This is why learning and experience aren’t commodities and why they are above price. The seventeenth-century poet and dramatist, Ben Jonson, following Seneca, put it like this:

The price of many things is far above what they are bought and sold for. Life and health, which are both inestimable, we have of the physician; as learning, and knowledge, the true tillage of the mind, from our schoolmasters. But the fees of the one or the salary of the other, never answer the value of what we received, but served to gratify their labours.

Learning – ‘the true tillage of the mind’ – is of inestimable value; it’s not a for-profit affair (if we think that profit only equals money) because, like health, the value of learning as an activity is simply incommensurable with that for which it can be traded. And Jonson’s image of learning as cultivation or tillage of the mind reminds us why this is so: teachers may begin that culture but it continues as a creative, self-forming process practised by all of us all our lives. The image is particularly apt here, for in Fife, all around St Andrews, the tillage of the fields is unceasing, just as your learning will go on and on, affecting all around you and spreading that process of cultivation.

Jonson shows us how learning breaks free from the brokerage of power and money, but his times also show us what happens when universities put competition for prestige above openness to new learning. How many of you graduates here remember trying not to step on the ‘PH’ in the pavement outside St Salvators? That ‘PH’ stands for Patrick Hamilton, a young student who, when he returned to St Andrews in 1528 from visiting the University of Wittenberg, was burned at the stake for criticising the curriculum and expressing the ideas he’d learned from Martin Luther. But this violent act of censorship shot St Andrews to the top of the early modern league tables in Theology: the Head of Theology at the more prestigious University of Louvain wrote to congratulate St Andrews that its Theology Department was now ‘equall to ours or elles above’.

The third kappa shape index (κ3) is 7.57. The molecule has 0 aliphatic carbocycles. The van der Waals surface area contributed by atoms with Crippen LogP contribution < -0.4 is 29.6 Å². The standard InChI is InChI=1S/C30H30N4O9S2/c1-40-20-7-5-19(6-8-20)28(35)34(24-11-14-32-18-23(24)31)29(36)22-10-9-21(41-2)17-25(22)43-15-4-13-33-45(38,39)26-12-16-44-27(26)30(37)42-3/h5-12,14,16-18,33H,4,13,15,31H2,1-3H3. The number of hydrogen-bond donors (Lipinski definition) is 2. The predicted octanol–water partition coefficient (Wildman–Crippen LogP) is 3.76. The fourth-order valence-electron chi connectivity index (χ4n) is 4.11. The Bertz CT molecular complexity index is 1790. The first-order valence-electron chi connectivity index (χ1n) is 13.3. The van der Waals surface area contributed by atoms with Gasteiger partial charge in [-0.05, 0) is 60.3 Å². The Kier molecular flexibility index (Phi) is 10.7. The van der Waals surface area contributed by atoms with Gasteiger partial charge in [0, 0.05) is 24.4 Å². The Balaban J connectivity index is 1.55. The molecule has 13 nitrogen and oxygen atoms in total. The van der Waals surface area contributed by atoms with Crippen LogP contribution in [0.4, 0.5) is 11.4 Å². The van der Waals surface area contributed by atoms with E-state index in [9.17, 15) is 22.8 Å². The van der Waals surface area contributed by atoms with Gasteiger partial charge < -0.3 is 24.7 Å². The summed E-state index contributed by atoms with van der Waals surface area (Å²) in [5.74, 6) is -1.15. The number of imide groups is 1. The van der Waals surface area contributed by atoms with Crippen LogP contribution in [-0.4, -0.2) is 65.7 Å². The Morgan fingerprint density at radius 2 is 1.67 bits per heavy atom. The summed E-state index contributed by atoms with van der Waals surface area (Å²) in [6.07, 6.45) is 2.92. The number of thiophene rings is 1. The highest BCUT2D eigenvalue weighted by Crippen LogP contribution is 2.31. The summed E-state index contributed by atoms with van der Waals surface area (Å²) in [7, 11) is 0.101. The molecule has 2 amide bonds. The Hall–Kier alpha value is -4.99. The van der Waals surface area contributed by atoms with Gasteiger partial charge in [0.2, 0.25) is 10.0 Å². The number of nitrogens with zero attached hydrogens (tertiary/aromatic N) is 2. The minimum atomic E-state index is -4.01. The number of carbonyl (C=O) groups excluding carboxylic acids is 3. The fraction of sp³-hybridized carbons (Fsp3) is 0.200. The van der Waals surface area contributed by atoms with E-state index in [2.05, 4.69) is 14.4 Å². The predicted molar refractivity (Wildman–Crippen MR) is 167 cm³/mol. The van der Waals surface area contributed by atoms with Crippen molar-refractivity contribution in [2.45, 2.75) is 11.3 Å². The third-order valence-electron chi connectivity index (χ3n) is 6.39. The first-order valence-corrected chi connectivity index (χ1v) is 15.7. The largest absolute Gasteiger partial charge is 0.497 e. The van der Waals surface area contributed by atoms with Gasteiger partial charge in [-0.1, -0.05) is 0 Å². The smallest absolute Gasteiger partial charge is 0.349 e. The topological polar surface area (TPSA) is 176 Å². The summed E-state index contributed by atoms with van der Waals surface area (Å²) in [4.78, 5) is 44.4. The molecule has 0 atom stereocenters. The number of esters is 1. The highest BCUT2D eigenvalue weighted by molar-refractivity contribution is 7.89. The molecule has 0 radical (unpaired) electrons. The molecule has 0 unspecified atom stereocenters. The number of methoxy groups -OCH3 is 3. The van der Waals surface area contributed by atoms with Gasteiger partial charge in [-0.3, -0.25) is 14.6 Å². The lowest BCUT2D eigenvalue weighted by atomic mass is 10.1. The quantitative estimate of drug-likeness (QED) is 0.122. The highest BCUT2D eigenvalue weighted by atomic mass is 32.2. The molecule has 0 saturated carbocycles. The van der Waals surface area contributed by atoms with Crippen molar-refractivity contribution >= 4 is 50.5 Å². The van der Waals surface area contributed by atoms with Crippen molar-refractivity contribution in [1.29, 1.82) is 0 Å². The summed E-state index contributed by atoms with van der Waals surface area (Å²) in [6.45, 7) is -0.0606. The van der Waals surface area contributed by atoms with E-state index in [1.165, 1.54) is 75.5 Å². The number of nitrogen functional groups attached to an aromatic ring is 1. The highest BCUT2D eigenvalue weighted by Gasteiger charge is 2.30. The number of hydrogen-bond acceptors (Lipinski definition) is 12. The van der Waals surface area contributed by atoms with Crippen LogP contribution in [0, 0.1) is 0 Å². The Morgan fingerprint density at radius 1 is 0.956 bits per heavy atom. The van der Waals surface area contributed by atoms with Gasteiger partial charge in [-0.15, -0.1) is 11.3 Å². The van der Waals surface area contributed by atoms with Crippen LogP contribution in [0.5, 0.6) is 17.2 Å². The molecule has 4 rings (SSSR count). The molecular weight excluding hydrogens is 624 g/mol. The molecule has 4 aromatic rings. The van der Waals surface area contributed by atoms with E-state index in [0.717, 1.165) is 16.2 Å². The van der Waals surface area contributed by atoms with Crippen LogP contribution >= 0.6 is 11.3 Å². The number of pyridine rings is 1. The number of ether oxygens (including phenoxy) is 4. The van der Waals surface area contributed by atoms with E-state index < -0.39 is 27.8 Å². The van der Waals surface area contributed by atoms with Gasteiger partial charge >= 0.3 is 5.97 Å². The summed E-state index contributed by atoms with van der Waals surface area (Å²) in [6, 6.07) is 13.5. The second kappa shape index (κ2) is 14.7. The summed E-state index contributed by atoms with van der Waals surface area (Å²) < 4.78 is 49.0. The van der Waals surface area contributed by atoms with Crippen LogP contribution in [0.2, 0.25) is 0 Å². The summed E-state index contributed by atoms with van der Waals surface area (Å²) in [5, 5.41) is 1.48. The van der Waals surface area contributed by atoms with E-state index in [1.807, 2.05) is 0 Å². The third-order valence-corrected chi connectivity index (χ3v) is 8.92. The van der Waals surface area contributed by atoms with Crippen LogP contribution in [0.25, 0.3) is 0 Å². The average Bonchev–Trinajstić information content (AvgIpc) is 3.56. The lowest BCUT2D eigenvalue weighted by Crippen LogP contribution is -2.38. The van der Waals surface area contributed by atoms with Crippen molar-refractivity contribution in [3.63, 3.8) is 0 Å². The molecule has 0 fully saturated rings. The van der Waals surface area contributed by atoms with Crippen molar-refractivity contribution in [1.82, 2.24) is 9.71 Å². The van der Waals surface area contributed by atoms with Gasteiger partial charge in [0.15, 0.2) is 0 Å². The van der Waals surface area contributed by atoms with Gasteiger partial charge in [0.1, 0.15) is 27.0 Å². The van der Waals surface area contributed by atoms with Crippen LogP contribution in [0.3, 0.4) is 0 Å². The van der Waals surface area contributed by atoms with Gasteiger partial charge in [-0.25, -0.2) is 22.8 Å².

Of course, Theology at Louvain was wrong: Patrick Hamilton’s ideas came to shape a new curriculum for St Andrews and a new faith for Scotland. Ranking orders imposed by current political orthodoxies can’t anticipate the effects of humane, open-ended dialogue and inquiry that universities can and should foster, and that you, we hope, will continue to stimulate and develop among others in whatever career or work you choose to go on to do.

So congratulations to you all: not statistics in league tables, but people who’ve responded to the charisma of intellectual proximity and of co-existing in a great community, of being with each other and learning from each other, but also of being helped by friendly office staff, student support staff, tutors, lecturers, supervisors and postgraduates. And congratulations to all you parents and friends who have supported these graduates from afar, have listened on the phone, and have sometimes written to me, and to other Heads of School, to alert us about something that affected your child, once our student, now among our graduates and alumni. We are all of us a community united by our belief in the value of learning, and this is not a competition, but a process of giving back to, and interacting with, a world that’s given us so much, and that now needs you. So don’t be strangers when you leave, but keep in touch, and come back and see us: you are always welcome here. But meanwhile, get out there and celebrate! This June, this graduation, is harvest time, and the fields are white. It’s time to reap and enjoy the fruits of all that tillage of the mind